Leadership Skills: Invisible Conversations By Joe Tye
If two people are talking and there is no one else in the room, how many participants are there in the conversation?
This is not a trick question, but the answer is four. The two people conversing, both of whom are visible and audible, and the inner voices in each of their heads, both of which are invisible and inaudible.
Though these inner voices cannot be seen or heard, they are very much a part of the conversation. And they might be saying something that is quite contrary to what is being audibly voiced. Consider the following hypothetical interchange between a supervisor and a subordinate:
Supervisor: Mike, you did a great job on that recent project. I really appreciate the contributions you are making to our team.
Supervisor’s self-talk: I hope that this “one minute manager” pep talk works, because nothing else seems to motivate Mike to do more than the absolute minimum.
Subordinate: Thanks Jeff, I appreciate it. But it was really a whole team effort, and they all deserve the credit.
Subordinate’s self-talk: Yeah, right. We get a pat on the back now, but when bonuses get handed out, it will be Mike going home with the money.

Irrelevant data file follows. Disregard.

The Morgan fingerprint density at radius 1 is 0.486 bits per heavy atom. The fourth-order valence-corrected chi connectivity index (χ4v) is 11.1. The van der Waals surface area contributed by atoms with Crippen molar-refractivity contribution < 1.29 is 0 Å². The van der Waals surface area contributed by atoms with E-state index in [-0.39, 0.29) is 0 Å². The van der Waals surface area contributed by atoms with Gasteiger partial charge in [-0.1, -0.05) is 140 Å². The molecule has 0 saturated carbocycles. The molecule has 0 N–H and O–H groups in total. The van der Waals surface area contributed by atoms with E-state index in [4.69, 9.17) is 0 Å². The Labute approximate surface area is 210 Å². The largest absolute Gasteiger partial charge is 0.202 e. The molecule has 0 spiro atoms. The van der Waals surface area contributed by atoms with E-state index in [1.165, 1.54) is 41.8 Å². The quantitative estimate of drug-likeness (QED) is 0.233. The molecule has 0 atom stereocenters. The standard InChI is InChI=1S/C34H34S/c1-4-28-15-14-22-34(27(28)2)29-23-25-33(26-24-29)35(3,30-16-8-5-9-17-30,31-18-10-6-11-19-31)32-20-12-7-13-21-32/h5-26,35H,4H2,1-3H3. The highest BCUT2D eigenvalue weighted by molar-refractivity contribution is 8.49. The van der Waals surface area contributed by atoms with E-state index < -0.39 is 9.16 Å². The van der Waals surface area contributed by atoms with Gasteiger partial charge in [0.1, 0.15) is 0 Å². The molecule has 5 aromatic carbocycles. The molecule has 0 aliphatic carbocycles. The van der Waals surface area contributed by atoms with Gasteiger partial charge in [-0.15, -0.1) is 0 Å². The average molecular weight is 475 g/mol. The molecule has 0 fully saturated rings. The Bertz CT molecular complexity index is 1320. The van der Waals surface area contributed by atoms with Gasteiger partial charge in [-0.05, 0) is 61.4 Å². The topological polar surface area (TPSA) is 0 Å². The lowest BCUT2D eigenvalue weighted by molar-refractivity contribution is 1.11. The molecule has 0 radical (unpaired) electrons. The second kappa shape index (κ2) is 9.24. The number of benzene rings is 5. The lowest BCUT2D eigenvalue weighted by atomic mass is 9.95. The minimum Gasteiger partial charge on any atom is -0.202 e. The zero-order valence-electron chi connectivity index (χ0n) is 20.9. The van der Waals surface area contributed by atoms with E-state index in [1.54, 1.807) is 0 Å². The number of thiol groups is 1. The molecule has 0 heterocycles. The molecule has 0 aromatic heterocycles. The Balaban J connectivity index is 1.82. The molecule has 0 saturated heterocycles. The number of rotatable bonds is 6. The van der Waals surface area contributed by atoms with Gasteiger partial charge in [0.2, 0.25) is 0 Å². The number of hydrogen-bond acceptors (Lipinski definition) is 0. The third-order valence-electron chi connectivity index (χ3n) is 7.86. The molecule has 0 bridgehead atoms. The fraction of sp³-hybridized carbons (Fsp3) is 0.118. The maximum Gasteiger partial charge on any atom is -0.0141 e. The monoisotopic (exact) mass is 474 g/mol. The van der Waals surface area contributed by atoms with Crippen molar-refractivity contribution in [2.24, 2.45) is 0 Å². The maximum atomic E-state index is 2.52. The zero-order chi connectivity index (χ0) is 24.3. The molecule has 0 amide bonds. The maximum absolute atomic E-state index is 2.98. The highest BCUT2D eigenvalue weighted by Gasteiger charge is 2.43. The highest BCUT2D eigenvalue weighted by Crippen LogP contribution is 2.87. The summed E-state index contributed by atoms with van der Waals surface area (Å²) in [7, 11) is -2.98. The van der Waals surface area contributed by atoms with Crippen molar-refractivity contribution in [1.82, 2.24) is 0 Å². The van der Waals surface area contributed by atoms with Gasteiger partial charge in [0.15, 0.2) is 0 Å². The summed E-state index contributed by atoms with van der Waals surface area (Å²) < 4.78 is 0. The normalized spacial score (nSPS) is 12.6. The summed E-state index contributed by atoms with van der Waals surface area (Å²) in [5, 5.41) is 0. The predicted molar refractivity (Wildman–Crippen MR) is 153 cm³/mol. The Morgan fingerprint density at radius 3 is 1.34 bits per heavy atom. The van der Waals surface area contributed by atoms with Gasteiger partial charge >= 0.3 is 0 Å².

Quite obviously, even though a conversation is going on, it is not real communication. Conversations like this, in which the real meaning is hidden, occur all the time (think of the last time you asked your teenager to clean out the garage).
Of course, you can’t read another person’s mind (sometimes it’s hard enough to read your own mind!), but you can do a better job of monitoring your own self- talk and paying attention to the body language and facial expressions of the other person.
Joe Tye is president of Paradox 21 Inc., which provides corporate training and culture change initiatives based on a proprietary curriculum of The Twelve Core Action Values of Personal Leadership Effectiveness. He is also the author of several books and audio programs on personal, career, and business success, and a popular motivational speaker. Visit www.JoeTye.com.
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